While healthy eating and exercise are the best ways to stay in good shape, sometimes we could all do with a little helping hand. If you're bored of conventional diet advice and fancy trying something new, check out these seven strange tricks that will help you to lose weight.
Eat in front of a mirror
Researchers from Arizona State University and Erasmus University Rotterdam found that watching ourselves eat can be a powerful trigger to consume less. During their experiments, the researchers placed a mirror in front of participants and found that those eating in front of a mirror consumed less food. The researchers believe that this is because seeing ourselves eat makes us more aware of our bodies and that we do not want to watch ourselves overeat.
Choose male eating companions
If you want to cut down on your food consumption when dining out, research suggests that opting for male eating companions could help you to consume less food. Researchers from Indiana University of Pennsylvania and the University of Akron found that both men and women consumed fewer calories when dining with men than with women. The researchers believe that this is because we are more aware of our gender when around the opposite sex and women restrict their eating to appear "more feminine" while men eat more around women to appear "more masculine".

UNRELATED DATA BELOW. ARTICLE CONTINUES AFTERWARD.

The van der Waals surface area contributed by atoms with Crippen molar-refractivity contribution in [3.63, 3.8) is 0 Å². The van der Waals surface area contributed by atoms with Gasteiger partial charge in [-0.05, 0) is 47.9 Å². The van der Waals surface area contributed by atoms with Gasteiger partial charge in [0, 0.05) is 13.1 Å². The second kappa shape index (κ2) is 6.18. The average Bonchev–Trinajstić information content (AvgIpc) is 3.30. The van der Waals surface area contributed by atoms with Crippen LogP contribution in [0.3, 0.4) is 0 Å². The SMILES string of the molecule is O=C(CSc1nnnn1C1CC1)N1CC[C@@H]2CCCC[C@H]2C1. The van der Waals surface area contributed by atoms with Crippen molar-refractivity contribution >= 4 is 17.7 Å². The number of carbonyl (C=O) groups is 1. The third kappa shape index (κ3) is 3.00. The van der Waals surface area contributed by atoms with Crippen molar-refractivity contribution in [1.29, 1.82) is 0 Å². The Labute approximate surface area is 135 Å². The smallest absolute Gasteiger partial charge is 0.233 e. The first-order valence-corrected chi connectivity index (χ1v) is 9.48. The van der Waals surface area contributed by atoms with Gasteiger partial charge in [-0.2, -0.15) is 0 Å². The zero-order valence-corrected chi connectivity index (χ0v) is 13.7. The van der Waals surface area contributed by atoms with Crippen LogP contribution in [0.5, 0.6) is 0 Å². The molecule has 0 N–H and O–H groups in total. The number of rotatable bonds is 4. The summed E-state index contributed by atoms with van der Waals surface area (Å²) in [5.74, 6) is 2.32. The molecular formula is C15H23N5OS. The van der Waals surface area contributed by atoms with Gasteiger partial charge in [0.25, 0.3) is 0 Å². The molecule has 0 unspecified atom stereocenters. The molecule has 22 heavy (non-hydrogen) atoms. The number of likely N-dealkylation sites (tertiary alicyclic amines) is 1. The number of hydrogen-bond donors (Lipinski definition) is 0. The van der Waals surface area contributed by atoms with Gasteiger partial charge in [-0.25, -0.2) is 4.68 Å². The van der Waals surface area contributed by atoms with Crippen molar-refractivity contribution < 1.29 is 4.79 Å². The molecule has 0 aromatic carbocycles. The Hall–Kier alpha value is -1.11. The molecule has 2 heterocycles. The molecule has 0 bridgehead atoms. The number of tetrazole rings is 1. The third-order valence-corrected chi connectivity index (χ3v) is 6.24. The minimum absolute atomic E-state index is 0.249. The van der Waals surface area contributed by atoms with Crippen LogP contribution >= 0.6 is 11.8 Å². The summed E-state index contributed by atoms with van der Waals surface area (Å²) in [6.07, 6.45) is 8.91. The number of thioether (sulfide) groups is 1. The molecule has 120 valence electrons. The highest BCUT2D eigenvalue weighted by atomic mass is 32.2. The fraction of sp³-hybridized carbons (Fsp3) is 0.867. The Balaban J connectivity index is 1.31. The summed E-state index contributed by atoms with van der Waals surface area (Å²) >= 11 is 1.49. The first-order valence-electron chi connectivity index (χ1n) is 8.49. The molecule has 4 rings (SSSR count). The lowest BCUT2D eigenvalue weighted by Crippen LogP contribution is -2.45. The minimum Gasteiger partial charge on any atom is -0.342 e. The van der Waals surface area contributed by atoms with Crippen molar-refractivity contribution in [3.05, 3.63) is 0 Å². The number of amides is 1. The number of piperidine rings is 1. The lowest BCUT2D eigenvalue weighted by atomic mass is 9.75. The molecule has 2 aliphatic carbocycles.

Pay with cash
According to a study by researchers at Cornell and Binghamton Universities, your credit card could be making you fat. While it has been known for a while that we are more likely to splash the cash when we are paying by card than by coins, the study results found that paying with plastic also has disastrous results for your waistline, as people are more likely to buy junk food and "vice" products - which tend to be impulse purchases - when paying by card. To keep off the pounds and save yourself some money, draw out enough cash for the day and then leave your cards at home.
Sugar cravings ruining your diet? Then lighting a vanilla candle or spritzing on some vanilla-scented perfume could help to keep you slim. A study at St George's hospital, south London, found that putting vanilla-scented patches on the back of participants' hands significantly reduced their appetite for sweet foods and drinks. It is believed that this is because the smell of vanilla can help to suppress sweet cravings.
Never eat in your pyjamas
While eating in your pyjamas will not necessarily make you fat (although late-night snacking can certainly be a diet-killer for many of us), wearing loose clothing such as baggy lounge pants and pyjamas can lead you to snack more. This is because baggy clothes give you the illusion of being slimmer and make you think less about your figure. While it is inadvisable to dress in uncomfortably restrictive clothes for your meals, wearing slightly more fitted clothes can help you to think more about your body and is also a better indicator of fat loss or gain than getting weighed on the scales.
Kit your kitchen out in blue
Blue is not only a perfect calming color for your bedroom walls, it is also an ideal kitchen color scheme for those trying to lose weight. It is believed that green and blue shades act as an appetite suppressant (while yellow and red stimulate the appetite) so opt for blue dishes, table cloths or walls in your dining area to help keep your hunger at bay.
Sign up to Facebook